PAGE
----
News Release

Martin Indyk, retiring U.S. ambassador to Israel, to become senior fellow at the Brookings Institution

Middle East expert Martin S. Indyk will join the Foreign Policy Studies Program at the Brookings Institution as a senior fellow, effective September 1, Brookings President Michael H. Armacost announced today. Indyk will bring to Brookings first-hand diplomatic experience from the frontlines of the Middle East conflict, as well as his conceptual mastery of the underlying challenges to U.S. policy in this region.

“The Middle East remains an unsettled region of great consequence to the United States,” said Armacost. “Martin Indyk’s real-world experience and contacts in the area, combined with his academic expertise, will allow Brookings to examine the tough questions facing the region and to suggest workable solutions.”

James B. Steinberg, incoming vice president and director of the Brookings Foreign Policy Studies program, said, “Martin Indyk’s outstanding accomplishments, as a diplomat and scholar, will add an important new dimension to the strong Foreign Policy Studies team at Brookings.”

Indyk’s career has alternated between government service and academic scholarship. This includes two tours as U.S. ambassador to Israel, the first during the Rabin years (1995-97), and the second (2000-present), during efforts to achieve a comprehensive peace and stem the violence of the intifadah. He has also held the positions of assistant secretary for Near East affairs at the State Department (1997-99) and special assistant to President Clinton for Near East and South Asian affairs on the National Security Council (1993-95). In both positions, he was responsible for developing overall Middle East policy.

His academic and think tank affiliations have included the Johns Hopkins University School of Advanced International Studies, where he was an adjunct professor in the Department of Middle East Studies; the Washington Institute for Near East Policy, where he was founding executive director (1984-93); the Middle East Institute at Columbia University and the Dayan Center for Middle East Studies at Tel Aviv University, where he was a visiting fellow; and the Department of Politics at Macquarie University in Sydney, Australia, where he was a professor in Middle East politics.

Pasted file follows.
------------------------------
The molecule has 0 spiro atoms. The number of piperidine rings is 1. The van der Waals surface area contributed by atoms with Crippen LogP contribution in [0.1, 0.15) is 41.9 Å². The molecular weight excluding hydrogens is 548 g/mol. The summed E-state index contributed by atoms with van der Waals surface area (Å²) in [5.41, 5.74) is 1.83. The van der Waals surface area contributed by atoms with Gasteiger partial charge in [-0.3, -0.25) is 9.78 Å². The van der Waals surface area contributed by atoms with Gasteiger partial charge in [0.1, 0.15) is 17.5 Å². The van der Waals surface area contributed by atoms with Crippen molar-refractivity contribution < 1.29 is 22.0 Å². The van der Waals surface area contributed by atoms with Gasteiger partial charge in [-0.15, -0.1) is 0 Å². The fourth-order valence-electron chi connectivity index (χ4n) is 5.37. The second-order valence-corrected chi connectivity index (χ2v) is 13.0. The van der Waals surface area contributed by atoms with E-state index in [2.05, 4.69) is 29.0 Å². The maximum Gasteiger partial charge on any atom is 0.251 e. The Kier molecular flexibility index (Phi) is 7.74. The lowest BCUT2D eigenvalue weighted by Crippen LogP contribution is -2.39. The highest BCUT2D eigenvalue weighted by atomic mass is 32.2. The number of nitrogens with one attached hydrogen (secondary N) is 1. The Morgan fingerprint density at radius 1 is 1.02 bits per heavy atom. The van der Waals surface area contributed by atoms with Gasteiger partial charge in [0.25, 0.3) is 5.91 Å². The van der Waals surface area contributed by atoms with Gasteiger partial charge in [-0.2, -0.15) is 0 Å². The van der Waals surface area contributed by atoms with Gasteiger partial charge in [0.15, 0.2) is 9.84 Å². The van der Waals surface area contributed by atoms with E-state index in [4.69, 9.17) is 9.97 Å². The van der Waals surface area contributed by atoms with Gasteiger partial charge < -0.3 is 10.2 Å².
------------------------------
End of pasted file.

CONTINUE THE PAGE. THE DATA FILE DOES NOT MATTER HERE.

Indyk, a naturalized American citizen, was born in England and educated in Australia. He received his bachelor’s degree in Economics from the University of Sydney in 1972 and his Ph.D. in International Relations from the Australian National University in 1977.

Among the honors and awards presented to Indyk are the Distinguished Honor Award from the State Department (1997), the Haifa University Humanitarian Award (1997), the Ronald H. Brown Award from the U.S.-Israel Science and Technology Commission (1999), the Justice Louis D. Brandeis Award (2000), an Honorary Doctorate of Humane Letters from Hebrew Union College in Jerusalem (2000), and the Negev Award from Ben Gurion University (2001).

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